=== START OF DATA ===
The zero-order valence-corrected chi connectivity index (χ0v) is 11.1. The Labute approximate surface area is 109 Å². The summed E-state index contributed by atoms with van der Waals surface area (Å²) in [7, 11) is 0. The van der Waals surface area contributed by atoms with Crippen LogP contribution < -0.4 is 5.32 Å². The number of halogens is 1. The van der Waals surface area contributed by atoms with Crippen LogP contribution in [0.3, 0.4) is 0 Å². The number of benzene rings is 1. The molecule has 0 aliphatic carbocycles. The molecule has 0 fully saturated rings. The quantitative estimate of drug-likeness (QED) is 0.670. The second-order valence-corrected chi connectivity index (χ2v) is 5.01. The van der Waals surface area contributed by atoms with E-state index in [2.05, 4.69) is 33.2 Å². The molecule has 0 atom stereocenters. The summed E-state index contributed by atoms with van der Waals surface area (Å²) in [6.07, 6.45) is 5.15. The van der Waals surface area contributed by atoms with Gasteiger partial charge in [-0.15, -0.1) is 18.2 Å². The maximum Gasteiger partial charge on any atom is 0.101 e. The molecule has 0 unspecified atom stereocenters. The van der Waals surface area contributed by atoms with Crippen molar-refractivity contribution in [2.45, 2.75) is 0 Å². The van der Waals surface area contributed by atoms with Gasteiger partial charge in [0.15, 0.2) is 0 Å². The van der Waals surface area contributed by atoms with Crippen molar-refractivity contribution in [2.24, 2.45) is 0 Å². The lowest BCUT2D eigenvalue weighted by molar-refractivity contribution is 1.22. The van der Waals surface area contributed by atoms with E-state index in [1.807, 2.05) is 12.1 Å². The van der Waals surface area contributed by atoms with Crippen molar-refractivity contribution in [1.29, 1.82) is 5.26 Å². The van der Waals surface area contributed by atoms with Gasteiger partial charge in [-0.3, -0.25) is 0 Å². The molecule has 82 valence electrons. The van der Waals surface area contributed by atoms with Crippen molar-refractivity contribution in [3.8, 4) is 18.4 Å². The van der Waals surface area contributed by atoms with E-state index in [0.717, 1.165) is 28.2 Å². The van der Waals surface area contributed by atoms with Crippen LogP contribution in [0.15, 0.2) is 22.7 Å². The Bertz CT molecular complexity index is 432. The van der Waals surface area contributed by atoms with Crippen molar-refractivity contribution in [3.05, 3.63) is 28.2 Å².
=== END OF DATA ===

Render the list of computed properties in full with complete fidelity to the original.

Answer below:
The zero-order valence-corrected chi connectivity index (χ0v) is 11.1. The Labute approximate surface area is 109 Å². The summed E-state index contributed by atoms with van der Waals surface area (Å²) in [7, 11) is 0. The van der Waals surface area contributed by atoms with Crippen LogP contribution < -0.4 is 5.32 Å². The number of halogens is 1. The van der Waals surface area contributed by atoms with Crippen LogP contribution in [0.3, 0.4) is 0 Å². The number of benzene rings is 1. The molecule has 0 aliphatic carbocycles. The molecule has 0 fully saturated rings. The quantitative estimate of drug-likeness (QED) is 0.670. The second-order valence-corrected chi connectivity index (χ2v) is 5.01. The van der Waals surface area contributed by atoms with E-state index in [2.05, 4.69) is 33.2 Å². The molecule has 0 atom stereocenters. The summed E-state index contributed by atoms with van der Waals surface area (Å²) in [6.07, 6.45) is 5.15. The van der Waals surface area contributed by atoms with Gasteiger partial charge in [-0.15, -0.1) is 18.2 Å². The maximum Gasteiger partial charge on any atom is 0.101 e. The molecule has 0 unspecified atom stereocenters. The van der Waals surface area contributed by atoms with Crippen molar-refractivity contribution in [2.45, 2.75) is 0 Å². The van der Waals surface area contributed by atoms with Gasteiger partial charge in [0.15, 0.2) is 0 Å². The van der Waals surface area contributed by atoms with Crippen molar-refractivity contribution in [2.24, 2.45) is 0 Å². The lowest BCUT2D eigenvalue weighted by molar-refractivity contribution is 1.22. The van der Waals surface area contributed by atoms with E-state index in [1.807, 2.05) is 12.1 Å². The van der Waals surface area contributed by atoms with Crippen molar-refractivity contribution in [1.29, 1.82) is 5.26 Å². The van der Waals surface area contributed by atoms with Gasteiger partial charge in [-0.3, -0.25) is 0 Å². The molecule has 82 valence electrons. The van der Waals surface area contributed by atoms with Crippen molar-refractivity contribution in [3.8, 4) is 18.4 Å². The van der Waals surface area contributed by atoms with E-state index in [0.717, 1.165) is 28.2 Å². The van der Waals surface area contributed by atoms with Crippen LogP contribution in [0.15, 0.2) is 22.7 Å². The Bertz CT molecular complexity index is 432. The van der Waals surface area contributed by atoms with Crippen molar-refractivity contribution in [3.05, 3.63) is 28.2 Å².